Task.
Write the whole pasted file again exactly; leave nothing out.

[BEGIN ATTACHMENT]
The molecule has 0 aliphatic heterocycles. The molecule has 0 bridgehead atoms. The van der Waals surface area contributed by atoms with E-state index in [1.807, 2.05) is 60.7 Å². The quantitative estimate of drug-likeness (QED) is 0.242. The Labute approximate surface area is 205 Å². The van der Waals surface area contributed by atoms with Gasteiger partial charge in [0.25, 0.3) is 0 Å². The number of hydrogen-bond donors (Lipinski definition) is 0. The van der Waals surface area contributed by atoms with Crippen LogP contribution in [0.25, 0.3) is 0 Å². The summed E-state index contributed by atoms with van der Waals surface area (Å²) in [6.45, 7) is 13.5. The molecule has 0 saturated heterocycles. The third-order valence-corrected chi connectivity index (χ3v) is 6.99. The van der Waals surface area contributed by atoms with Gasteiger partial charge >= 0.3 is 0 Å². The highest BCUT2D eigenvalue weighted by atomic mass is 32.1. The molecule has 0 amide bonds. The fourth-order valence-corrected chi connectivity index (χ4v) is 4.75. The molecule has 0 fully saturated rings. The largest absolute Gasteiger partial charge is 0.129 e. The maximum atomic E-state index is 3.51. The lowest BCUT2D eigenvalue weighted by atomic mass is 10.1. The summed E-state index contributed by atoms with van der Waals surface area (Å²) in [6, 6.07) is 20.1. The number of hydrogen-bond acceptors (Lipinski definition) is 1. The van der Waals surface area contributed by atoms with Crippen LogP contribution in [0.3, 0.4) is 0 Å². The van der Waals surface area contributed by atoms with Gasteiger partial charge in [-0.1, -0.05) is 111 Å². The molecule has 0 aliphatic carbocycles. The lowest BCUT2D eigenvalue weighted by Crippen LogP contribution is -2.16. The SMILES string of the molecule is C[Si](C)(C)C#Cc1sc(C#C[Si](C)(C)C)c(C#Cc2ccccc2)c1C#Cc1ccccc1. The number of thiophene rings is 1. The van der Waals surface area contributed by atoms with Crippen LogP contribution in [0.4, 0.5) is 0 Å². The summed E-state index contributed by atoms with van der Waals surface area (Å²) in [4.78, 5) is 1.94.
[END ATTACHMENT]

The molecule has 0 aliphatic heterocycles. The molecule has 0 bridgehead atoms. The van der Waals surface area contributed by atoms with E-state index in [1.807, 2.05) is 60.7 Å². The quantitative estimate of drug-likeness (QED) is 0.242. The Labute approximate surface area is 205 Å². The van der Waals surface area contributed by atoms with Gasteiger partial charge in [0.25, 0.3) is 0 Å². The number of hydrogen-bond donors (Lipinski definition) is 0. The van der Waals surface area contributed by atoms with Crippen LogP contribution in [0.25, 0.3) is 0 Å². The summed E-state index contributed by atoms with van der Waals surface area (Å²) in [6.45, 7) is 13.5. The molecule has 0 saturated heterocycles. The third-order valence-corrected chi connectivity index (χ3v) is 6.99. The van der Waals surface area contributed by atoms with Gasteiger partial charge >= 0.3 is 0 Å². The highest BCUT2D eigenvalue weighted by atomic mass is 32.1. The molecule has 0 amide bonds. The fourth-order valence-corrected chi connectivity index (χ4v) is 4.75. The molecule has 0 fully saturated rings. The largest absolute Gasteiger partial charge is 0.129 e. The maximum atomic E-state index is 3.51. The lowest BCUT2D eigenvalue weighted by atomic mass is 10.1. The summed E-state index contributed by atoms with van der Waals surface area (Å²) in [6, 6.07) is 20.1. The number of hydrogen-bond acceptors (Lipinski definition) is 1. The van der Waals surface area contributed by atoms with Crippen LogP contribution in [0.3, 0.4) is 0 Å². The van der Waals surface area contributed by atoms with Gasteiger partial charge in [-0.1, -0.05) is 111 Å². The molecule has 0 aliphatic carbocycles. The lowest BCUT2D eigenvalue weighted by Crippen LogP contribution is -2.16. The SMILES string of the molecule is C[Si](C)(C)C#Cc1sc(C#C[Si](C)(C)C)c(C#Cc2ccccc2)c1C#Cc1ccccc1. The number of thiophene rings is 1. The van der Waals surface area contributed by atoms with Crippen LogP contribution in [0.4, 0.5) is 0 Å². The summed E-state index contributed by atoms with van der Waals surface area (Å²) in [4.78, 5) is 1.94.